AT&T Building Censorship into New Terms of Sevice


From slashdot:

marco13185 writes “AT&T’s new Terms of Service give AT&T the right to suspend your account and all service “for conduct that AT&T believes”…”(c) tends to damage the name or reputation of AT&T, or its parents, affiliates and subsidiaries.” After cooperating with the government’s violations of privacy and liberties, I guess AT&T wants their fair share. AT&T users may want to think twice about commenting if they value their internet service.”

I’d say this adjustment to the their Terms of Service damages the name and reputation of AT&T, its parents, affiliates, and subsidiaries. A brand is a difficult thing to build, and AT&T appears to be doing a great job of marketing their new brand as a censored communications firm.

(original image from AT&T)


5 Responses

  1. I provide you with X service under my own free will. You agree under Y terms for the receipt of said service. You and I may both break that agreement, entered into by our own free will, at any point in time that we see fit… provided it does not violate the agreements Y (unless fraud or force has been involved of course). It may not be preferable to you, and indeed I myself find it rather distasteful, but I seek no action to force them to help spread any slander against them. I am no more obligated to rent you a bullhorn from my bullhorn stand so you may stand in front of it and denounce my bullhorn service.

    Again you socialist goons make the assumption that your wants outweigh property rights, liberty, and rights to life.

  2. Except these types of clauses get buried miles deep inside the small print of contracts, how can you agree to something if you don’t understand what that something is? Not really arms length negotiations. Also these agreements tend to spread to all companies, they become industry standards which means all your cell phone service becomes useless, and if everybody is doing it, what recourse do you have left?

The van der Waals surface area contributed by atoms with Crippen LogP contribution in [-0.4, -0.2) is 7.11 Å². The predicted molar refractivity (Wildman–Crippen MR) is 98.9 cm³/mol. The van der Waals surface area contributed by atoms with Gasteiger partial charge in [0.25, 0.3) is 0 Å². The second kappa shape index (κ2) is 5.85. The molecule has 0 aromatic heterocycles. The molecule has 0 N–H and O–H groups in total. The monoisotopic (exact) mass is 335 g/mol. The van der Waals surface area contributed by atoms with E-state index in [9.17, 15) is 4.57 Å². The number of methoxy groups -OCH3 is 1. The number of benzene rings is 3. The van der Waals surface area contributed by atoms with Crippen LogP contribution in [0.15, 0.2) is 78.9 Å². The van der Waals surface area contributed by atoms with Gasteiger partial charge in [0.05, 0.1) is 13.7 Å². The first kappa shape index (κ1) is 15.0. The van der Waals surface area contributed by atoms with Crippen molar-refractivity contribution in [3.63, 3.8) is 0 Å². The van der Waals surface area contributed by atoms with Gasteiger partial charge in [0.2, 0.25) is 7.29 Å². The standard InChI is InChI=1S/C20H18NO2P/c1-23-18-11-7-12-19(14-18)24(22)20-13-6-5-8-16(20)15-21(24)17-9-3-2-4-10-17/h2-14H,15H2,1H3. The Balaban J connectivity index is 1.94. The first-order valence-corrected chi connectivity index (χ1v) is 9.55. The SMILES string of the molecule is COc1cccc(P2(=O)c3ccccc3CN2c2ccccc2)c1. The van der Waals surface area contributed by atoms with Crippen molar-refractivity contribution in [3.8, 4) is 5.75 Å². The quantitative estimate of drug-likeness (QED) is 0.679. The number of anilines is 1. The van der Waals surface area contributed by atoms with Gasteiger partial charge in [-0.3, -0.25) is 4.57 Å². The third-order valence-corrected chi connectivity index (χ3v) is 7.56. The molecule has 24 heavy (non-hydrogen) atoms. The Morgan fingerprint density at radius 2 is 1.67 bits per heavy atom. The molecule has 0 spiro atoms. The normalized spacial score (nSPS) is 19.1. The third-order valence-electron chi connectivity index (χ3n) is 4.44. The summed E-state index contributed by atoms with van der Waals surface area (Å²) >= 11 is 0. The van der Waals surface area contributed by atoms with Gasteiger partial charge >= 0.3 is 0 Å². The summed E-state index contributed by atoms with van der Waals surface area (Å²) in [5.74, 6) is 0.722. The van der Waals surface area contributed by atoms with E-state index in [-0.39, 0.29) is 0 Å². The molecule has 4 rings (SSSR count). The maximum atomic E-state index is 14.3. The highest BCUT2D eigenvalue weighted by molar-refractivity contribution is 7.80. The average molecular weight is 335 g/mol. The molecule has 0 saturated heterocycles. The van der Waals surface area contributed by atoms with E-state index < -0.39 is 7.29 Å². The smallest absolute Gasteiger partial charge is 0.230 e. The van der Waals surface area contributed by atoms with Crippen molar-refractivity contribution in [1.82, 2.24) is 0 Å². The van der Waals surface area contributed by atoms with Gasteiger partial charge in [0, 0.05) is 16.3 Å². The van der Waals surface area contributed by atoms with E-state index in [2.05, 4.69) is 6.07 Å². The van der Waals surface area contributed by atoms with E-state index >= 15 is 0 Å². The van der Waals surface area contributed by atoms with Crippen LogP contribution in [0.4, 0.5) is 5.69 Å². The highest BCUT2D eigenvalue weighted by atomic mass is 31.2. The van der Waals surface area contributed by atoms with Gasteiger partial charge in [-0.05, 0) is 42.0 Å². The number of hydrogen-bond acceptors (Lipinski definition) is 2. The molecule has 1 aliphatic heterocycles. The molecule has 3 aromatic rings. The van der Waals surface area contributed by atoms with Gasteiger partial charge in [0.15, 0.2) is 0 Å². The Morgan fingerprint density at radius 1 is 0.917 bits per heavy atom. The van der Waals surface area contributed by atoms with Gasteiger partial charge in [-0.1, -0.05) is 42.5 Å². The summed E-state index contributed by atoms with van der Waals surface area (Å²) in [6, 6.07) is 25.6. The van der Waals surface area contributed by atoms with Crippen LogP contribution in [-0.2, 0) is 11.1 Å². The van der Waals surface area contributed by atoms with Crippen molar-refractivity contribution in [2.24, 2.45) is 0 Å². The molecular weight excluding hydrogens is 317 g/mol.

3. […] AT&T Building Censorship into New Terms of Sevice […]

  4. Darrin,
    Sigh. You aren’t making any sense here. I’m criticizing the company for censoring its customers. I’m allowed to do that, right comrade? And the question is, if all the companies do this, are we no longer free to be critical?
    Just because it is a company committing censorship, that doesn’t make it magically right, while if a government does the same thing, its wrong. Censorship is wrong period. And hell yes I will work to stop companies from doing it.

    A very good point. And existing customers often have limited options about changing. Now they need to pay money to break their contract, since all the telcos insist on signing a loyalty oath with a monetary penalty. And what if they are the only gig in town? With no competition, its either sign up and shut up, or you don’t get service. How would that be right?
    Rafael’s point on this becoming a standard is right on, and it cuts your argument down quite cleanly.

  5. Also I think that Darrin is one of those libertarians who seems to misunderstand what property rights are all about. Just read the Constitution and see what I mean.

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